- The Washington Times - Tuesday, February 2, 2021

Wizards coach Scott Brooks joked that he wished it was a leap year. 

Starting with Tuesday’s contest against the Portland Trail Blazers, the Wizards embark on a 16-game stretch across  February — and a jam-packed schedule that already has Brooks longing for any extra rest that his team could squeeze in. The slate includes five back-to-backs, only 11 days in which Washington won’t have a game scheduled and three games that were rescheduled because of the pandemic.

Despite the whirlwind ahead, February will likely go a long way in telling whether the Wizards can turn their season around. Entering Tuesday at 4-12, Washington has an opportunity to gain ground in the Eastern Conference in the coming weeks. Even with the league’s worst record, Washington is just two games back of being in position for the NBA’s play-in tournament and three-and-a-half back of the eighth seed.

The schedule is why Brooks said he is still optimistic about the Wizards recovering from their nightmare start.

“We have enough (talent),” Brooks said. “It’s unfortunate that we didn’t start the year off well, but I still believe in the group of guys that we have. This is going to give us an opportunity to make up some games. We need games. I keep saying that, but it’s true.”



The Wizards hope the upcoming stretch will allow them to get into a rhythm.  Brooks said he’s not a good “COVID coach” — Washington struggled when six players were sidelined with the virus, leaving Washington’s depth extremely thin. But the Wizards are now healthy and Brook said he thinks the month will help those who missed time get back up to speed.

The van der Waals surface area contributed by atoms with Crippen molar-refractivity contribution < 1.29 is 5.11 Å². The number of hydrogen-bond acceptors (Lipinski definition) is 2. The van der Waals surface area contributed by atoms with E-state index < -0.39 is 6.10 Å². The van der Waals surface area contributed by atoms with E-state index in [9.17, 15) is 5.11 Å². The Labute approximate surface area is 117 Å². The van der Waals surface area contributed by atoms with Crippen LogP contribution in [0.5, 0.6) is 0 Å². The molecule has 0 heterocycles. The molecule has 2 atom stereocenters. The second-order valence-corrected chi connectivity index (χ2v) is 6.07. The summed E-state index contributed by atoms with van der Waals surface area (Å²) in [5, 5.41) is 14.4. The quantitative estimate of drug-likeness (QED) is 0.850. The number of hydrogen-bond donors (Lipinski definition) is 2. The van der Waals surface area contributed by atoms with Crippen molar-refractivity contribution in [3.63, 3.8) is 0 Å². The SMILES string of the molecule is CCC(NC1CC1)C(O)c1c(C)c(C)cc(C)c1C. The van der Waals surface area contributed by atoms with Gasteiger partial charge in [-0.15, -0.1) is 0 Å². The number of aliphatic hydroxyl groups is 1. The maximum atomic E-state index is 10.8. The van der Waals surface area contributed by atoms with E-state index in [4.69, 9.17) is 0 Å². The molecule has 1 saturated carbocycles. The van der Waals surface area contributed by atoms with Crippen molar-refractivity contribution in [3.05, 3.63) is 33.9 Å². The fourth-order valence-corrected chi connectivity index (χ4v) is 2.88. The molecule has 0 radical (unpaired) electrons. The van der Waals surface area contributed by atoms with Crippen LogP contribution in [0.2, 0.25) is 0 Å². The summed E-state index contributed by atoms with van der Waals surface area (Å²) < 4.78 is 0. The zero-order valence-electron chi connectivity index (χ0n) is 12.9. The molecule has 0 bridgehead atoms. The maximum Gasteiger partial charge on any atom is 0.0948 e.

In particular, Washington will need Rui Hachimura, Davis Bertans and rookie Deni Avdija to return to form. After missing nearly three weeks because of the virus, all three have struggled shooting the ball. 

In Bertans’ case, those struggles extend beyond missing time for COVID-19. The 28-year-old Latvian is shooting just 32.7% from deep this season — a steep drop off from the 42.7% he shot last year. That’s a worrying sign given the Wizards re-signed Bertans to a five-year, $80 million contract in the offseason. Bertans arrived late to training camp because of visa issues and was on a minutes restriction to start the year due to a lack of conditioning. 

But repetition can help players break out of a slump, which is what Washington is banking on. 

“It’s definitely a gut feeling,” center Robin Lopez said when asked how the Wizards will know they’re in a rhythm. “It’s like I guess the obscenity laws in this country: You know it when you see it.” 

Washington’s February won’t be easy. Guard Russell Westbrook expressed concerns about playing that many games in such a short period, noting players could be more susceptible to injury. 

Washington has limited Westbrook’s availability on back-to-backs this season, and that’s likely to continue for this month. The 32-year-old is just starting to find a groove after missing games with a quad injury, and Washington does not want Westbrook re-injured. 

There’s also the challenge of Washington’s actual opponents. Of Washington’s 16 games, nine are against teams with a winning record. Washington has a chance to gain ground, but they have contenders like the Los Angeles Lakers (Feb. 22)  and Los Angeles Clippers (Feb. 23) on the docket. 

Westbrook, though, said the weeks ahead will be an opportunity for the Wizards to bond further. That’s been a challenge during the pandemic, with Westbrook telling reporters it’s been tough to organize team events and other activities that usually create chemistry. 

“It’s different, man,” Westbrook said. “We’ve got to find ways to be able to create continuity with  each other.” 

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